• Drivers of conflict. While the complexity of a PRT’s area of operations cannot always be fully analyzed by a specific doctrine such as COIN or any one methodology, there are several good conflict assessment frameworks that can form the basis for a PRT’s expanded assessment process. Conflict is frequently conceptualized and assessed in terms of sources/causes, parties, actors, “drivers,” and potential triggers. The sources and root causes of conflict can be described in terms of stakeholders’ frustrated needs and grievances. The “drivers” of conflict are the dynamics of how those frustrations and grievances are expressed and manipulated. Triggers are often thought of as shocks to the system (a drought) or events (an election) that spark conflict. The PRT needs to assess the potential drivers of instability and conflict in its AOR. These may include resource competition, sectarian animosity, ethnic violence, lack of meaningful economic opportunity, and culturally sanctioned vendetta. This assessment entails mapping the social, cultural, political, and economic networks that the population lives with daily. The mapping is not a doctoral dissertation, but it should touch on the key aspects of the environment that impact the level of conflict. 
  • Assessment tools. There are several common conflict assessments tools that can be used by the PRT, including the Interagency Methodology for Assessing Instability and Conflict developed to gather situation-specific information for policy-level strategic planning; USAID’s Conflict Assessment Framework designed for the strategic and operational level; and USAID’s Tactical Conflict Assessment Framework, which was developed to inform tactical level planning and program design. 
  • Performing a conflict assessment. Listening to and engaging with the local population, including different levels of society and the various groups in the PRT’s area, are keys to a good assessment. Typical steps in a conflict assessment include: 
    • Collecting data (through interviews, observations, field-based activities, or secondary sources). Data should include information on background factors and underlying risks, such as stakeholders’ interests/needs; opinion leaders’ motivations/means; potential triggers; potential “spoilers”; and international or regional actors or factors. 
    • Describing the dynamics (conflict drivers) that are factors that contribute to escalation of the conflict. 
    • Prioritizing the “drivers” according to the degree they contribute to escalation of the conflict.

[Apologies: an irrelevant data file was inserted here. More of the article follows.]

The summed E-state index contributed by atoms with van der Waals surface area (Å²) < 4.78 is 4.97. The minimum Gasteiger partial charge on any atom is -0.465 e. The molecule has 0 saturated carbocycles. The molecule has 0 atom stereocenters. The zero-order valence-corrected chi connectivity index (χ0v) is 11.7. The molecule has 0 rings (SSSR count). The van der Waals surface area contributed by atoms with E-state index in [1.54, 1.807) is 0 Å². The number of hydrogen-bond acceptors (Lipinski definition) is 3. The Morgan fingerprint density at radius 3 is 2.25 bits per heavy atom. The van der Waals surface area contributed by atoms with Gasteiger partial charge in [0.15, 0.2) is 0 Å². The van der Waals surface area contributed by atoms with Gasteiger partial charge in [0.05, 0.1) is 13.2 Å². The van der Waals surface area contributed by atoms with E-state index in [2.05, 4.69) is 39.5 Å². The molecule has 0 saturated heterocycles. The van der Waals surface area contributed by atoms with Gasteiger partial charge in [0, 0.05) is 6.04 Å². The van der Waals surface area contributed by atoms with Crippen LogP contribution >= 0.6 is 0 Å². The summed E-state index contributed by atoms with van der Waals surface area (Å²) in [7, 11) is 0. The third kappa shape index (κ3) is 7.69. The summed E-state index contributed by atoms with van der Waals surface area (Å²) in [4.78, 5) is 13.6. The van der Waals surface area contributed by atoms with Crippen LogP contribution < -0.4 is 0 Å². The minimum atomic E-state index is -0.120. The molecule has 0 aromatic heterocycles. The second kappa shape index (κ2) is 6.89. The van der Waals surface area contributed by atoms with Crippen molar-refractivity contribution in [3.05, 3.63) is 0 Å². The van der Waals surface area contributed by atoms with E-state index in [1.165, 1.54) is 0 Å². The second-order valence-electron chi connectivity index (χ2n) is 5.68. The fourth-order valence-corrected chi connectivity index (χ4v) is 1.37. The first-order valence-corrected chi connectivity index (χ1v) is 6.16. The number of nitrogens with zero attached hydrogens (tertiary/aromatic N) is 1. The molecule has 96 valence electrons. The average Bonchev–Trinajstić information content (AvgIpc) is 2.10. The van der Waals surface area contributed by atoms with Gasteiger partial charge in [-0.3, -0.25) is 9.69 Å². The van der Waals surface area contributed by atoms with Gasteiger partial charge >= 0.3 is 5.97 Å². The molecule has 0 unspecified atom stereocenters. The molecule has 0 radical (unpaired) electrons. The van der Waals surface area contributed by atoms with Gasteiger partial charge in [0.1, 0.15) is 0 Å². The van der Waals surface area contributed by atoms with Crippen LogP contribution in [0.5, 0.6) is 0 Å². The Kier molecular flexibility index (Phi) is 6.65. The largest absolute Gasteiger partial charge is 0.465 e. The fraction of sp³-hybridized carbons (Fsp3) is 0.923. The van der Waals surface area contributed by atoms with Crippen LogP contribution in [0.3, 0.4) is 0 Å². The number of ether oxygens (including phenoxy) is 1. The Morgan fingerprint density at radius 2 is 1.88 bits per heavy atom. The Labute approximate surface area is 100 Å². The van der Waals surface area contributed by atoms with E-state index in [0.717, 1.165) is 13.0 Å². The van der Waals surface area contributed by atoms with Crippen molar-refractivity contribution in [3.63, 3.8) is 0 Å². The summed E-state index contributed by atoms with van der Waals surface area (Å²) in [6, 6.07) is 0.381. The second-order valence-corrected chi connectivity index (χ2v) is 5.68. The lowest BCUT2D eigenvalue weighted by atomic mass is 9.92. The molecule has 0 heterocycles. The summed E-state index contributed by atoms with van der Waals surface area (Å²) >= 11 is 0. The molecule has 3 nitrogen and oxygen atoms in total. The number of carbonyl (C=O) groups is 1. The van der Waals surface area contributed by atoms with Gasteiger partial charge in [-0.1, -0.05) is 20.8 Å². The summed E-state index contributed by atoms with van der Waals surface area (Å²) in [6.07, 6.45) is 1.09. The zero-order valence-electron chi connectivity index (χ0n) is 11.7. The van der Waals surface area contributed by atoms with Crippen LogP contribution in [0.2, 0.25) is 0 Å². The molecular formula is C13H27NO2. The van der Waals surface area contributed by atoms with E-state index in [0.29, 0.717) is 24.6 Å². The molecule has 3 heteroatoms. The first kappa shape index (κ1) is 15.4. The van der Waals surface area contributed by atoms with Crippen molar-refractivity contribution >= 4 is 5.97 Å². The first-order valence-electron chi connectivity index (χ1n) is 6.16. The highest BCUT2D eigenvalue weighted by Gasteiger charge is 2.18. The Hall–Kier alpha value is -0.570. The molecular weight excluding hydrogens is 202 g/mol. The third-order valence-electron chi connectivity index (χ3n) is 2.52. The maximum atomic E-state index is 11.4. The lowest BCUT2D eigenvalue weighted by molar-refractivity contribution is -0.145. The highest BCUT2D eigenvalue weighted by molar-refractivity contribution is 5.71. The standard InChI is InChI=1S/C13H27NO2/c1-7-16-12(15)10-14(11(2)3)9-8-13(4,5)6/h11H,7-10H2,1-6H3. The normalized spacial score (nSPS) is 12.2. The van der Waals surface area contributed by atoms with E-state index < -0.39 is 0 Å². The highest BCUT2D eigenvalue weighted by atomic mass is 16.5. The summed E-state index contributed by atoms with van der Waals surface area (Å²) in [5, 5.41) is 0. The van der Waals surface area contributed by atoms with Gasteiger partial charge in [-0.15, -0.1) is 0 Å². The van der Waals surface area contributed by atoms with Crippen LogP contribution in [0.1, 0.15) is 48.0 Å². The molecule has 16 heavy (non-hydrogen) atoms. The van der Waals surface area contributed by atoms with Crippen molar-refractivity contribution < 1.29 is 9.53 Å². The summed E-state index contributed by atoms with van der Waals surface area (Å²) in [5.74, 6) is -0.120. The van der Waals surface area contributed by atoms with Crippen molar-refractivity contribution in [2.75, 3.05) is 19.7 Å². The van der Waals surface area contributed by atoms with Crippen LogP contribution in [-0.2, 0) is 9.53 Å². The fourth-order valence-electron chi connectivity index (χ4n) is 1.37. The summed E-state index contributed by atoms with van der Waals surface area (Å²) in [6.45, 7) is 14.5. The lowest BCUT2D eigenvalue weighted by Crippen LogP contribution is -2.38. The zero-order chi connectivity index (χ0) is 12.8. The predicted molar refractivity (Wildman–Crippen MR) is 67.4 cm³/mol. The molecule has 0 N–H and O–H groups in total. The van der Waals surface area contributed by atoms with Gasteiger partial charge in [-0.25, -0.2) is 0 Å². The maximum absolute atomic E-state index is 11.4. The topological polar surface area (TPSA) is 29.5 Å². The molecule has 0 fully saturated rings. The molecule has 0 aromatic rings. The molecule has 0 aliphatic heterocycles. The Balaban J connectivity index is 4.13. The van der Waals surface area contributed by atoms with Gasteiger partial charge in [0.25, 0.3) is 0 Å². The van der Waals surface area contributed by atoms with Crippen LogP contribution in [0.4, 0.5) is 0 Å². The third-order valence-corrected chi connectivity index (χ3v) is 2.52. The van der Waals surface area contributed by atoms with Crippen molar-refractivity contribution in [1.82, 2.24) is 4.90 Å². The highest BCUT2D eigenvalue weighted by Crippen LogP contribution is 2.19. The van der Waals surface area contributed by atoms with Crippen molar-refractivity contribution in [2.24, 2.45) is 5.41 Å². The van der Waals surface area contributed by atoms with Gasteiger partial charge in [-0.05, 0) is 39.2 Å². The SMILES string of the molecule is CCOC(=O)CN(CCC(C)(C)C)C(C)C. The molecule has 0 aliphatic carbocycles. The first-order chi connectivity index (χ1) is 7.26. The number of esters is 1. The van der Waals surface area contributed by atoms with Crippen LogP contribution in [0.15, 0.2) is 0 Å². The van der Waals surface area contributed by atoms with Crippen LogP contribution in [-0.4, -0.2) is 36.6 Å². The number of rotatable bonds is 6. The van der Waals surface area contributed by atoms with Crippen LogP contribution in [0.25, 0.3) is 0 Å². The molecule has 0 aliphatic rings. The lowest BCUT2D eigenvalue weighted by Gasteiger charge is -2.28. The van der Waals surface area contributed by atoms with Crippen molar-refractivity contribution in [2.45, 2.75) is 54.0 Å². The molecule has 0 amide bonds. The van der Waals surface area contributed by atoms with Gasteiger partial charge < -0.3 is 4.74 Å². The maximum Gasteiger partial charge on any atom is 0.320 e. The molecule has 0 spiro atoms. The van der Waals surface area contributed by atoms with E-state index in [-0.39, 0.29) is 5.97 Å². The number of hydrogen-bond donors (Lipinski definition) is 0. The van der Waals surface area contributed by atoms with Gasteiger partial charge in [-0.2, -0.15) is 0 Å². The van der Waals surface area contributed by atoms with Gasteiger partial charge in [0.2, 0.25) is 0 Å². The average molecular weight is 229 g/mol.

• Identifying conflict mitigation and resolution mechanisms. 

Mitigate Conflict and Build Local Capacity 

In the follow-on planning phase, PRT planners decide how to mitigate the dynamics that “drive” the conflict and strengthen the dynamics that mitigate or defuse the conflict. Factors that demonstrate local and regional capacity usually contribute to mitigation of the conflict. These factors include the legitimacy and effectiveness of the host government; its political, social, economic, and security institutions; and the resilience of civil society. 

In most interventions in countries in crisis, the USG goal is to achieve a sustainable peace where the host government is able to meet the fundamental needs of its citizens for security, social well-being, just governance, and economic livelihood.  In many reconstruction and stabilization environments, this institutional capacity is limited or absent. Identifying the areas of need, mentoring key individuals, facilitating training, and focusing intervention are all potential tools. 

Building governmental capacity above the provincial level is clearly beyond the scope of the PRT and is the responsibility of the national-level program; however, the PRT is best positioned to understand the specific needs within the province, district, or regional area within its responsibility and use the information to design local programs and inform national-level planning. While every situation is different, local governments often need help developing processes for citizen input, prioritizing government programs and projects, implementing budgeting processes, and establishing public security capabilities. Keep in mind that not all institutions are governmental; building the capacity of traditional governing mechanisms and civil society (religious groups, business institutions, and political parties) may also be required. 

The graph below provides a visual summary of planning process goals (to increase the capacity of local institutions to respond to local needs and wants, while reducing the drivers of conflict). 

Graphic - Strength vs. Time
Figure 5-1
 

Develop Long-Term Strategic Objectives